Gulf Coast

A few months before our trip Houston was hit by hurricane Ike.  After Isabel caused such damage in Richmond and left us without water and power, were wondering about the comparisons.  As part of our journey along the gulf coast, we were also mindful that other recent storms like Gustav and Katrina had caused additional damage as well.

Let’s get the comparisons out the way now:  the damage to the gulf coast is on a scale that the east coast hasn’t seen since Hugo came ashore in South Carolina twenty years ago.  The gulf coasts of Texas, Mississippi, Alabama, and Florida are basically low-lying swamps.  The water is relatively shallow in some cases as far as 30 miles from the coast.  Houses are often just a few feet above the water level although some homes are built on mounds or stilts to protect from high water.  It is beautiful country.

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The devastation is deceiving:  you see some damaged homes and the high water marks as much as twenty feet high (well into a second story building).  At first it doesn’t appear to be that big of a deal.  Then you start to notice power meters sticking up from the dirt or concrete stairs to nowhere and then you realize that the homes and shops that used to be there are just gone.  Not demolished – just completely gone.  It some places a few pieces of concrete and tile flooring might be the reminder of the home in a particular spot.  In many cases, even the concrete slabs were completely lifted, moved, and destroyed.  We saw homes built on the man-made hills to protect them only to have the water wash away parts of the mound and literally crack the homes in two.  Stilts kept some homes from being completely underwater, but the provided little protection with large trees or even entire houses floated into them.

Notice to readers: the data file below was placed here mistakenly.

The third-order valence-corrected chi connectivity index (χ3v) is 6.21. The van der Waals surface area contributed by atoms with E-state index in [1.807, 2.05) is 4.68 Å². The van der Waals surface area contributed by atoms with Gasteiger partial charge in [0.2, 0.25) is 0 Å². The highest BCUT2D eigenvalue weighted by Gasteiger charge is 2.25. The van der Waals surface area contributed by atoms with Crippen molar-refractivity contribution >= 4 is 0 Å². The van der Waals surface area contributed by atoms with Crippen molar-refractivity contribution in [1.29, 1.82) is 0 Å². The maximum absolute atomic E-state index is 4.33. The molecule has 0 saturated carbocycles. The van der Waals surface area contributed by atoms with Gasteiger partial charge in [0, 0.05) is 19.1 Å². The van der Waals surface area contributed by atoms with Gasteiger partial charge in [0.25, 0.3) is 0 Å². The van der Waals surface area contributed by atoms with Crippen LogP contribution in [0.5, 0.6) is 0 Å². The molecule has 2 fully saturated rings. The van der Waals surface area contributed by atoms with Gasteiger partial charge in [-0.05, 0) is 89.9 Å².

Near Gulf Shores, AL, we stopped to let Lilianna out.  Located maybe 150’ from the shore, the area where we parked was a concrete slab that I later found out was for a hotel.  Later I could see the outline of tiles where the registration desk had been.  A short distance down the dead-end street was a new home that would have looked normal in any high end community of the Outer Banks or Myrtle Beach.  Across from the lot were two trailers and lean-to.  It was there that I met a lady named Boo.

She was living in the trailers with her family and explained that this area had been destroyed by Katrina.  Except for the new house, most of their neighborhood was gone.  A small convenience store had just opened nearby, but the Denny’s next door and the hotel were probably gone forever.  The hotel, or hotel lot, had been foreclosed on. 

Boo was excited because next month they start rebuilding their house.  After more than three years of the trailers, she was looking forward to being back in a house.  She and her family had stayed during Katrina after a family vote.  They ended up huddled in the attic as parts of the roof blew off and water level rose even into the attic.  They had saved their cars by moving them to higher ground, but a Jeep with a crushed back end was evidence that not survival did not mean unscathed.  I asked her why they didn’t evacuate.  She said she had voted to leave, but still felt confident because the 1920s wood house had survived other hurricanes including the devastating Camille.  I laughed that they were lucky to survive and at least they would know to evacuate next time, but she solemnly shook her head and said that she didn’t know.  “We’re a stubborn family.”

Following the destruction we had seen in New Orleans and I was wondering how it was cost-effective to do piecemeal reconstruction of neighborhoods.  Boo’s house would be only the second one rebuilt in the area and surrounded by abandoned, blighted lots.  My initial thought was that, like New Orleans, as soon as you built the house you would be upside down because the surrounding areas would weigh down property values.  That turns out to not be the case for many of these areas.  The storms have wiped out most of older, smaller homes and developers viewed most of the gulf coast as an excellent opportunity to build high end beach homes.  Regulatory issues in many cases, and insurance in others, delayed much of the rebuilding according to Boo, but several developers had bought surrounding lots and tried to buy theirs as well.  She said that was common along much of the gulf coast and expected the area to be back better than before.

After understand what Boo had been through it was nice to see her optimistic and excited about the future, but as I got ready to leave she did concede that the experience had changed her.  “Before the storm I used to always keep my hair really nice and styled.  I’d go ever few weeks for my color touch-ups to the beauty salon,” she said referring to her long black hair.  “But now I’ve decided it isn’t important.  I just let the grey hairs come and focus on other things.”